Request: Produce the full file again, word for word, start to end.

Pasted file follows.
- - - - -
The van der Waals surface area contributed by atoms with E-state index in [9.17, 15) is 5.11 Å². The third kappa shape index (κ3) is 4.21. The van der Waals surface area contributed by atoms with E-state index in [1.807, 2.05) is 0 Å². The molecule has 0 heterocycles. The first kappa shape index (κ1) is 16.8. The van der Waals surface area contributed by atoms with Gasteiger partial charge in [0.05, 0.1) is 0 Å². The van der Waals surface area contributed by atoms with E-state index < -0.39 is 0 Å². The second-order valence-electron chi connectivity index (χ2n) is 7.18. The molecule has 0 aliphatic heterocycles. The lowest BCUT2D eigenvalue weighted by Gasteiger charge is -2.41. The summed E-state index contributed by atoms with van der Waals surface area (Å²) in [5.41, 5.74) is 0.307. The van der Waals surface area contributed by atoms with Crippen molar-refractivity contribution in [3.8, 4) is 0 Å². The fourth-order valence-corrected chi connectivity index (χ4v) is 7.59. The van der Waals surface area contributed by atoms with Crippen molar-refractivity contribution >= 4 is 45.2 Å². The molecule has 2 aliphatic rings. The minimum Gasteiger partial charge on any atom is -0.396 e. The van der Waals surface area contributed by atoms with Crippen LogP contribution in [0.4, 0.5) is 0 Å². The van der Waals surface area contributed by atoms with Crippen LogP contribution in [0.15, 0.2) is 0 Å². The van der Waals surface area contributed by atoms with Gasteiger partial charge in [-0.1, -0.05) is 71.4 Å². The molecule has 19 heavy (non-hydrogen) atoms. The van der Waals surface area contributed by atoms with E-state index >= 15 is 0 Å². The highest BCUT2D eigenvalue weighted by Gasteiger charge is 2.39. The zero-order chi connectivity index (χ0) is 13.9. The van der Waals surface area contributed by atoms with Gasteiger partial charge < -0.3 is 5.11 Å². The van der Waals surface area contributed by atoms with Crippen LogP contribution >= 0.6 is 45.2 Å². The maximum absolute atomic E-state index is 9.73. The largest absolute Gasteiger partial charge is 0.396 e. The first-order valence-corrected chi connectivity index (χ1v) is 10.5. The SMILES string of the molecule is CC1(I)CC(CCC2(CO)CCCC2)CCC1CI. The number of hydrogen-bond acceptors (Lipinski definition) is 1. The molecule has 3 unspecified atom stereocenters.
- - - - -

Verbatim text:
The van der Waals surface area contributed by atoms with E-state index in [9.17, 15) is 5.11 Å². The third kappa shape index (κ3) is 4.21. The van der Waals surface area contributed by atoms with E-state index in [1.807, 2.05) is 0 Å². The molecule has 0 heterocycles. The first kappa shape index (κ1) is 16.8. The van der Waals surface area contributed by atoms with Gasteiger partial charge in [0.05, 0.1) is 0 Å². The van der Waals surface area contributed by atoms with E-state index < -0.39 is 0 Å². The second-order valence-electron chi connectivity index (χ2n) is 7.18. The molecule has 0 aliphatic heterocycles. The lowest BCUT2D eigenvalue weighted by Gasteiger charge is -2.41. The summed E-state index contributed by atoms with van der Waals surface area (Å²) in [5.41, 5.74) is 0.307. The van der Waals surface area contributed by atoms with Crippen molar-refractivity contribution in [3.8, 4) is 0 Å². The fourth-order valence-corrected chi connectivity index (χ4v) is 7.59. The van der Waals surface area contributed by atoms with Crippen molar-refractivity contribution >= 4 is 45.2 Å². The molecule has 2 aliphatic rings. The minimum Gasteiger partial charge on any atom is -0.396 e. The van der Waals surface area contributed by atoms with Crippen LogP contribution in [0.4, 0.5) is 0 Å². The van der Waals surface area contributed by atoms with Crippen LogP contribution in [0.15, 0.2) is 0 Å². The van der Waals surface area contributed by atoms with Gasteiger partial charge in [-0.1, -0.05) is 71.4 Å². The molecule has 19 heavy (non-hydrogen) atoms. The van der Waals surface area contributed by atoms with E-state index >= 15 is 0 Å². The highest BCUT2D eigenvalue weighted by Gasteiger charge is 2.39. The zero-order chi connectivity index (χ0) is 13.9. The van der Waals surface area contributed by atoms with Gasteiger partial charge < -0.3 is 5.11 Å². The van der Waals surface area contributed by atoms with Crippen LogP contribution >= 0.6 is 45.2 Å². The maximum absolute atomic E-state index is 9.73. The largest absolute Gasteiger partial charge is 0.396 e. The first-order valence-corrected chi connectivity index (χ1v) is 10.5. The SMILES string of the molecule is CC1(I)CC(CCC2(CO)CCCC2)CCC1CI. The number of hydrogen-bond acceptors (Lipinski definition) is 1. The molecule has 3 unspecified atom stereocenters.